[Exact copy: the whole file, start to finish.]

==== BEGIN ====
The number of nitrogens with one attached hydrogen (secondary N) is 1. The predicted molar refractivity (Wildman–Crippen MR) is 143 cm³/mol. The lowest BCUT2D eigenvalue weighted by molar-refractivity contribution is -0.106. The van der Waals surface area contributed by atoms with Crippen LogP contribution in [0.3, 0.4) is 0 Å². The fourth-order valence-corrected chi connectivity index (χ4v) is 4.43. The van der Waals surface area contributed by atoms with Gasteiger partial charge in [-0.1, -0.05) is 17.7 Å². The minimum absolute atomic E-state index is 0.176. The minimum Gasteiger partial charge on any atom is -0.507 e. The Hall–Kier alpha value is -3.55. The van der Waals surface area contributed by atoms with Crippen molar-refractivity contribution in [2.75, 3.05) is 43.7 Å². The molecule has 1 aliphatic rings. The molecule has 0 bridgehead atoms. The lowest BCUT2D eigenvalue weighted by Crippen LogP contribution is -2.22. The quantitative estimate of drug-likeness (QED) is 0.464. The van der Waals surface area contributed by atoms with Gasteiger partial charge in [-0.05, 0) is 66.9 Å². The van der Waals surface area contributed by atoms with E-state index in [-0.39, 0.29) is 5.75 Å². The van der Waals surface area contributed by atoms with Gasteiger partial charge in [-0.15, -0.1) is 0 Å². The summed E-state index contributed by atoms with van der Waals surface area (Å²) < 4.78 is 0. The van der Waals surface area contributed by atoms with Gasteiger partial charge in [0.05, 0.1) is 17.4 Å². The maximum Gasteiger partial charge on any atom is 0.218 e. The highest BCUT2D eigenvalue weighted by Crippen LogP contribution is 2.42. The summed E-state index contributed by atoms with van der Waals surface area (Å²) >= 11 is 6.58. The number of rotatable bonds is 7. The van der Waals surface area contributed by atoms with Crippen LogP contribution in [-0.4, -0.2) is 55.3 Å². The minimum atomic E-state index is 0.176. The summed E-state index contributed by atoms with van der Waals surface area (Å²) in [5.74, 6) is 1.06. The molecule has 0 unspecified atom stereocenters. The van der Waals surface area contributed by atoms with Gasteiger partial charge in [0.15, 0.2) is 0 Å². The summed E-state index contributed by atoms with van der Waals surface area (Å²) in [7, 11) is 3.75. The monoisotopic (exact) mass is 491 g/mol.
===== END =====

The number of nitrogens with one attached hydrogen (secondary N) is 1. The predicted molar refractivity (Wildman–Crippen MR) is 143 cm³/mol. The lowest BCUT2D eigenvalue weighted by molar-refractivity contribution is -0.106. The van der Waals surface area contributed by atoms with Crippen LogP contribution in [0.3, 0.4) is 0 Å². The fourth-order valence-corrected chi connectivity index (χ4v) is 4.43. The van der Waals surface area contributed by atoms with Gasteiger partial charge in [-0.1, -0.05) is 17.7 Å². The minimum absolute atomic E-state index is 0.176. The minimum Gasteiger partial charge on any atom is -0.507 e. The Hall–Kier alpha value is -3.55. The van der Waals surface area contributed by atoms with Crippen molar-refractivity contribution in [2.75, 3.05) is 43.7 Å². The molecule has 1 aliphatic rings. The molecule has 0 bridgehead atoms. The lowest BCUT2D eigenvalue weighted by Crippen LogP contribution is -2.22. The quantitative estimate of drug-likeness (QED) is 0.464. The van der Waals surface area contributed by atoms with Gasteiger partial charge in [-0.05, 0) is 66.9 Å². The van der Waals surface area contributed by atoms with E-state index in [-0.39, 0.29) is 5.75 Å². The van der Waals surface area contributed by atoms with Gasteiger partial charge in [-0.15, -0.1) is 0 Å². The summed E-state index contributed by atoms with van der Waals surface area (Å²) < 4.78 is 0. The van der Waals surface area contributed by atoms with Gasteiger partial charge in [0.05, 0.1) is 17.4 Å². The maximum Gasteiger partial charge on any atom is 0.218 e. The highest BCUT2D eigenvalue weighted by Crippen LogP contribution is 2.42. The summed E-state index contributed by atoms with van der Waals surface area (Å²) >= 11 is 6.58. The number of rotatable bonds is 7. The van der Waals surface area contributed by atoms with Crippen LogP contribution in [-0.4, -0.2) is 55.3 Å². The minimum atomic E-state index is 0.176. The summed E-state index contributed by atoms with van der Waals surface area (Å²) in [5.74, 6) is 1.06. The molecule has 0 unspecified atom stereocenters. The van der Waals surface area contributed by atoms with Gasteiger partial charge in [0.15, 0.2) is 0 Å². The summed E-state index contributed by atoms with van der Waals surface area (Å²) in [7, 11) is 3.75. The monoisotopic (exact) mass is 491 g/mol.